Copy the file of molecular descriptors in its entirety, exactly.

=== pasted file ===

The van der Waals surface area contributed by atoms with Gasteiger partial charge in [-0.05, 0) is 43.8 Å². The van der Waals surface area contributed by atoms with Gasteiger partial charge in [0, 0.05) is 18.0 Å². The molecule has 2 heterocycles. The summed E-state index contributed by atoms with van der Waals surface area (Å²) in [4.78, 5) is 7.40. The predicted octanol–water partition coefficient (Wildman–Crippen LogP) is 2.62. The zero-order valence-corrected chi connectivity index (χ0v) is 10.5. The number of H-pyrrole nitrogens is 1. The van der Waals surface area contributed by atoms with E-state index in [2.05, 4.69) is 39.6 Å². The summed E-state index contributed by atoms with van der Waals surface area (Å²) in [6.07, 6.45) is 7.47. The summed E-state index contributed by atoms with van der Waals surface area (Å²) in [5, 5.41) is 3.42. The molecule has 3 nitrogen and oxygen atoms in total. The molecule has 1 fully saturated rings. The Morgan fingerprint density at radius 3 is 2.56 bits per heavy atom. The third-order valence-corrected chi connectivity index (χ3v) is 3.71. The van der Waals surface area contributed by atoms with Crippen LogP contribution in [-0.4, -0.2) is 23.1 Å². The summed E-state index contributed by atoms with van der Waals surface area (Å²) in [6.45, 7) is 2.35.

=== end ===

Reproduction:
The van der Waals surface area contributed by atoms with Gasteiger partial charge in [-0.05, 0) is 43.8 Å². The van der Waals surface area contributed by atoms with Gasteiger partial charge in [0, 0.05) is 18.0 Å². The molecule has 2 heterocycles. The summed E-state index contributed by atoms with van der Waals surface area (Å²) in [4.78, 5) is 7.40. The predicted octanol–water partition coefficient (Wildman–Crippen LogP) is 2.62. The zero-order valence-corrected chi connectivity index (χ0v) is 10.5. The number of H-pyrrole nitrogens is 1. The van der Waals surface area contributed by atoms with E-state index in [2.05, 4.69) is 39.6 Å². The summed E-state index contributed by atoms with van der Waals surface area (Å²) in [6.07, 6.45) is 7.47. The summed E-state index contributed by atoms with van der Waals surface area (Å²) in [5, 5.41) is 3.42. The molecule has 3 nitrogen and oxygen atoms in total. The molecule has 1 fully saturated rings. The Morgan fingerprint density at radius 3 is 2.56 bits per heavy atom. The third-order valence-corrected chi connectivity index (χ3v) is 3.71. The van der Waals surface area contributed by atoms with Crippen LogP contribution in [-0.4, -0.2) is 23.1 Å². The summed E-state index contributed by atoms with van der Waals surface area (Å²) in [6.45, 7) is 2.35.